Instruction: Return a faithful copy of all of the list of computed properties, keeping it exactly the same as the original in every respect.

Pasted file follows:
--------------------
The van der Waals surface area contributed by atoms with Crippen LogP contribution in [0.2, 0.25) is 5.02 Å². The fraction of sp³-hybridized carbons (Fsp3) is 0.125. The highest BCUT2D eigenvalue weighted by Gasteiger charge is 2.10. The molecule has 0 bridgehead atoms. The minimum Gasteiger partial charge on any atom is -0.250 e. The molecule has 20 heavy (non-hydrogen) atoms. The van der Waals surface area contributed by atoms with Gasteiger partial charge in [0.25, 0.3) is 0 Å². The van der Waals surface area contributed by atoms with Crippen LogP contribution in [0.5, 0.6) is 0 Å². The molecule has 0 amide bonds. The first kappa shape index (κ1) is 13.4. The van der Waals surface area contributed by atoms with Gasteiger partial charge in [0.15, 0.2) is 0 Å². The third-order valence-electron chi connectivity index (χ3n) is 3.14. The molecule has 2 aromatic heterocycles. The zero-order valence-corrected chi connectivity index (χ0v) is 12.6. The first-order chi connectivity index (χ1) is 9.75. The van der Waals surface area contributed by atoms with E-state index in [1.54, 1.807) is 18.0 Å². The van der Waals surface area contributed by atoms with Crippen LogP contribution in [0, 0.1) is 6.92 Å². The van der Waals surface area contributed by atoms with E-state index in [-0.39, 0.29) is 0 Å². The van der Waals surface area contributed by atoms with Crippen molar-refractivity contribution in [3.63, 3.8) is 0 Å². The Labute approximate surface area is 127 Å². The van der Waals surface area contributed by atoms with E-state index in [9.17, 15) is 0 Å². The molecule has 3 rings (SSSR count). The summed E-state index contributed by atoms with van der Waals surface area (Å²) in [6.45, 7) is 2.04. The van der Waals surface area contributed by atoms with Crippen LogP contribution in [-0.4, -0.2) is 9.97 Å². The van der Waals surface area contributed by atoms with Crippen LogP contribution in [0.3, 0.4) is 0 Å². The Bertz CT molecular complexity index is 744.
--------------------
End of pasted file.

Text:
The van der Waals surface area contributed by atoms with Crippen LogP contribution in [0.2, 0.25) is 5.02 Å². The fraction of sp³-hybridized carbons (Fsp3) is 0.125. The highest BCUT2D eigenvalue weighted by Gasteiger charge is 2.10. The molecule has 0 bridgehead atoms. The minimum Gasteiger partial charge on any atom is -0.250 e. The molecule has 20 heavy (non-hydrogen) atoms. The van der Waals surface area contributed by atoms with Gasteiger partial charge in [0.25, 0.3) is 0 Å². The van der Waals surface area contributed by atoms with Crippen LogP contribution in [0.5, 0.6) is 0 Å². The molecule has 0 amide bonds. The first kappa shape index (κ1) is 13.4. The van der Waals surface area contributed by atoms with Gasteiger partial charge in [0.15, 0.2) is 0 Å². The third-order valence-electron chi connectivity index (χ3n) is 3.14. The molecule has 2 aromatic heterocycles. The zero-order valence-corrected chi connectivity index (χ0v) is 12.6. The first-order chi connectivity index (χ1) is 9.75. The van der Waals surface area contributed by atoms with E-state index in [1.54, 1.807) is 18.0 Å². The van der Waals surface area contributed by atoms with Crippen LogP contribution in [0, 0.1) is 6.92 Å². The van der Waals surface area contributed by atoms with E-state index in [-0.39, 0.29) is 0 Å². The van der Waals surface area contributed by atoms with Crippen molar-refractivity contribution in [3.63, 3.8) is 0 Å². The Labute approximate surface area is 127 Å². The van der Waals surface area contributed by atoms with E-state index in [9.17, 15) is 0 Å². The molecule has 3 rings (SSSR count). The summed E-state index contributed by atoms with van der Waals surface area (Å²) in [6.45, 7) is 2.04. The van der Waals surface area contributed by atoms with Crippen LogP contribution in [-0.4, -0.2) is 9.97 Å². The van der Waals surface area contributed by atoms with Crippen LogP contribution in [0.3, 0.4) is 0 Å². The Bertz CT molecular complexity index is 744.